School is back in session, the leaves are beginning to change color and the pumpkin spice latte is back! Fall is a magical time here in Oklahoma however it does present its own set of dangers to our pets. Here are a few of the things to be looking out for to protect your pets this fall.
Wild Mushrooms— Mushrooms make a comeback as the temperatures begin to drop. Although many wild mushrooms aren’t toxic, some common backyard species can be poisonous and even deadly if eaten by dogs and cats. Because it is so difficult to distinguish toxic mushrooms from the non toxic it is simpler to remove them from your yard and keep pets on a leash when out hiking.
Walking in the Dark— The days are getting shorter and you may find that your usual walks are taking place in the dark. Walking in the dark presents both a threat to your pet and yourself. Consider carrying a flashlight to carry. There are a variety of reflective products for pets including collars, leashes and coats that will help keep your pet visible to others.
Rodenticides—During fall, many people use rodenticides to deter rats and other rodents who seek shelter inside as the weather cools down. Rodenticides are extremely toxic to animals and if ingested, and can be fatal. If you must use a rodenticide, be very careful and make sure they are placed in areas where your pet cannot access them.
Snakebites-—Watch where you walk! Autumn is the time that snakes are preparing for winter hibernation, they can be more aggressive during this time and therefore more likely to bite. Fortunately only 7 species of the 46 that call Oklahoma home are venemous. (Copperhead, Cottonmouth and 5 varieties of rattlesnakes).
Flea and Tick Checks— Just because the leaves are falling doesn’t mean the fleas and ticks are hibernating. In Oklahoma, the fall and winter months often do not remain cold long enough to eradicate the fleas and ticks. Help keep your pet protected with regular flea and tick prevention year round.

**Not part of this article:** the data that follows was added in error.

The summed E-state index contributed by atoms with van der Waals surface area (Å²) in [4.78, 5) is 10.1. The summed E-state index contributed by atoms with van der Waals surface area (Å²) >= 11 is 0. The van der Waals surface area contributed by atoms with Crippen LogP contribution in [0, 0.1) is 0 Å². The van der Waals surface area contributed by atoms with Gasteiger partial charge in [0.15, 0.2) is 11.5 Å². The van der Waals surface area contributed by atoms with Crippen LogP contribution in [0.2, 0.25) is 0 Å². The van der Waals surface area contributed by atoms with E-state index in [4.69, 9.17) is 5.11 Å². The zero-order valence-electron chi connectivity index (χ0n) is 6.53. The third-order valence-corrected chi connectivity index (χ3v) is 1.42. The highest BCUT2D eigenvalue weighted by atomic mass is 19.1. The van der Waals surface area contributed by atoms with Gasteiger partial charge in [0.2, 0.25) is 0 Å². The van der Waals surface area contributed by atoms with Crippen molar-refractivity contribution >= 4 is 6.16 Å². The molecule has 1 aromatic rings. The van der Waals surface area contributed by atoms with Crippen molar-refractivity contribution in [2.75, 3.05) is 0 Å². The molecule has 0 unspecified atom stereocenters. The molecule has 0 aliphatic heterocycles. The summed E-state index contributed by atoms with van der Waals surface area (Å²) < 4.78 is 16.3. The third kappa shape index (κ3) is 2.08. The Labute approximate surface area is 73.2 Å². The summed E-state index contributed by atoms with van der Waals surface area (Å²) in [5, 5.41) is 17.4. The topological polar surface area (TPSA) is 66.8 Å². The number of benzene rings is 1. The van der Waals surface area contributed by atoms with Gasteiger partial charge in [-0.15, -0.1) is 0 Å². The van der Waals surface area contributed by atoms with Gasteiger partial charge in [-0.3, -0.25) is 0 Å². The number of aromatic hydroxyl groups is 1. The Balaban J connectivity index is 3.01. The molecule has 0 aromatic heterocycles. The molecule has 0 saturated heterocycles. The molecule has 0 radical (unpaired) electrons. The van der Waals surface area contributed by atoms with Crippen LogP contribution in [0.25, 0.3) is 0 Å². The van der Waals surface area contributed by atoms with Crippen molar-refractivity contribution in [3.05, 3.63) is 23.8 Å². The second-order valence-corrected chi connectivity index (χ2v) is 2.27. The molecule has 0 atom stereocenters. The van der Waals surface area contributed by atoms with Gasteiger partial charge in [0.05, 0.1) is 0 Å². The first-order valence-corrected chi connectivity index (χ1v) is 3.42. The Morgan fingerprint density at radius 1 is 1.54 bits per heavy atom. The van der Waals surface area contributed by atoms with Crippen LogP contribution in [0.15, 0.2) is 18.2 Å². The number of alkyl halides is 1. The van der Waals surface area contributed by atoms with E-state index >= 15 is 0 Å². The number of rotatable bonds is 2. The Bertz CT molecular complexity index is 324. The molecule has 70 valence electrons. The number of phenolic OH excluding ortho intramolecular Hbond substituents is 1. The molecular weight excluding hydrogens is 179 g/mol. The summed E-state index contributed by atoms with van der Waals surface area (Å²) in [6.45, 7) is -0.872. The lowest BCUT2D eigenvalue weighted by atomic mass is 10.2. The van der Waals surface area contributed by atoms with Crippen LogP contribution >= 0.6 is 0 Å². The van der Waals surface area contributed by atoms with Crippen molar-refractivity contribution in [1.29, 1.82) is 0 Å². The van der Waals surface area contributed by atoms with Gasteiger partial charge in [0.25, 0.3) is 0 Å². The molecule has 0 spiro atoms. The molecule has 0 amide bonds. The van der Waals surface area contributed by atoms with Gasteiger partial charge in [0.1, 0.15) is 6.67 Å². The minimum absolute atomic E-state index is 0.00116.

Allergies— People who suffer from hay fever and ragweed allergies can be miserable until the first frost. The same goes for pets who have environmental allergies. If your pet is itching, scratching or chewing on his or her skin, consult your veterinarian for medications that can help bring your pet relief.
Human Cold and Flu Medications— Over-the-counter human medication may contain potentially dangerous ingredients for pets. Keep all medications out of reach of curious pets! Acetaminophen (Tylenol) can be problematic to dogs but is especially toxic to cats, it can cause liver failure and poor oxygenation. Ibuprofen (Motrin)and naproxen (Aleve), are often combined with decongestants, if ingested these can cause ulcers or liver and kidney damage.
Antifreeze and Windshield Deicers— Winterizing your car? Antifreeze and other car products may contain ethylene glycol. Many dogs and cats find its sweet taste inviting, but ingesting a large enough amount can lead to kidney failure. Be sure to clean up any spills on the garage floor and lock all car products away from wandering pets.
With a little planning, you can help protect your pet from seasonal incidents. And that should make you feel as warm and comfortable as your new flannel shirt.
Fall Gardening-—Many people plant daffodil and tulip bulbs in the fall for early spring flowering. While they make a lovely addition to spring gardens, the bulbs of these two spring favorites are quite toxic if ingested. Keep your pets away from newly planted areas that might entice them to dig up the bulbs.
Football parties and holiday foods—Oklahoman’s take their football very seriously, we get together with friends and family to munch on snacks and watch our favorite teams play. One of the most common reasons veterinarians see pets in the fall is due to dietary indiscretions. People food can cause a variety of gastrointestinal issues with our pets including pancreatitis, vomiting, diarrhea or blockages. Remind your friends and family this fall not to feed your pet holiday snacks.
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